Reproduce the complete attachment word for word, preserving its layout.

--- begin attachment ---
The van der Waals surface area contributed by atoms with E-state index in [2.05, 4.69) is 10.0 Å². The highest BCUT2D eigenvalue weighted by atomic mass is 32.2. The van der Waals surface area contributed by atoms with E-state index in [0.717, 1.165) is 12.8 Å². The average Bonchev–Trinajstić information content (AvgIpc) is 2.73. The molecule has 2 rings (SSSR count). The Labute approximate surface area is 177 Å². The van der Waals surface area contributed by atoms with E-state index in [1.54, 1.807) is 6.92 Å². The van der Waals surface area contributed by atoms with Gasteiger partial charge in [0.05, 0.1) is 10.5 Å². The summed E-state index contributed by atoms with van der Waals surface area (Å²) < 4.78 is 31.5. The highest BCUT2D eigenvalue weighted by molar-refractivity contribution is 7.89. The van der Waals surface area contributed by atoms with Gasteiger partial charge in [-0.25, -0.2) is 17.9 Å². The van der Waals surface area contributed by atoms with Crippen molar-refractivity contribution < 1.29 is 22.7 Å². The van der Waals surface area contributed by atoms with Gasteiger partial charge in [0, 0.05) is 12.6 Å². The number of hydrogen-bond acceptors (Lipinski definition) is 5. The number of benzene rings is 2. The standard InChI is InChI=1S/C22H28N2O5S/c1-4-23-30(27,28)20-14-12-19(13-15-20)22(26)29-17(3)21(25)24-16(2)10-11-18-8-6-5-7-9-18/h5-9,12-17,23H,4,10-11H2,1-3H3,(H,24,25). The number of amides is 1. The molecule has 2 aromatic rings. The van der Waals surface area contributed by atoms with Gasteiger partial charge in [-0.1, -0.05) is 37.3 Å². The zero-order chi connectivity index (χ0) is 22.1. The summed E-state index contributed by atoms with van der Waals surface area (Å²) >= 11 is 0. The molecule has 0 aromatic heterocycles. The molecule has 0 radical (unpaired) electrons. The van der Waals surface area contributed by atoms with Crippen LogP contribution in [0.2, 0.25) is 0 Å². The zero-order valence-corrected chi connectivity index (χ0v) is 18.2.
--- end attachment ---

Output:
The van der Waals surface area contributed by atoms with E-state index in [2.05, 4.69) is 10.0 Å². The highest BCUT2D eigenvalue weighted by atomic mass is 32.2. The van der Waals surface area contributed by atoms with E-state index in [0.717, 1.165) is 12.8 Å². The average Bonchev–Trinajstić information content (AvgIpc) is 2.73. The molecule has 2 rings (SSSR count). The Labute approximate surface area is 177 Å². The van der Waals surface area contributed by atoms with E-state index in [1.54, 1.807) is 6.92 Å². The van der Waals surface area contributed by atoms with Gasteiger partial charge in [0.05, 0.1) is 10.5 Å². The summed E-state index contributed by atoms with van der Waals surface area (Å²) < 4.78 is 31.5. The highest BCUT2D eigenvalue weighted by molar-refractivity contribution is 7.89. The van der Waals surface area contributed by atoms with Gasteiger partial charge in [-0.25, -0.2) is 17.9 Å². The van der Waals surface area contributed by atoms with Crippen molar-refractivity contribution < 1.29 is 22.7 Å². The van der Waals surface area contributed by atoms with Gasteiger partial charge in [0, 0.05) is 12.6 Å². The number of hydrogen-bond acceptors (Lipinski definition) is 5. The number of benzene rings is 2. The standard InChI is InChI=1S/C22H28N2O5S/c1-4-23-30(27,28)20-14-12-19(13-15-20)22(26)29-17(3)21(25)24-16(2)10-11-18-8-6-5-7-9-18/h5-9,12-17,23H,4,10-11H2,1-3H3,(H,24,25). The number of amides is 1. The molecule has 2 aromatic rings. The van der Waals surface area contributed by atoms with Gasteiger partial charge in [-0.1, -0.05) is 37.3 Å². The zero-order chi connectivity index (χ0) is 22.1. The summed E-state index contributed by atoms with van der Waals surface area (Å²) >= 11 is 0. The molecule has 0 aromatic heterocycles. The molecule has 0 radical (unpaired) electrons. The van der Waals surface area contributed by atoms with Crippen LogP contribution in [0.2, 0.25) is 0 Å². The zero-order valence-corrected chi connectivity index (χ0v) is 18.2.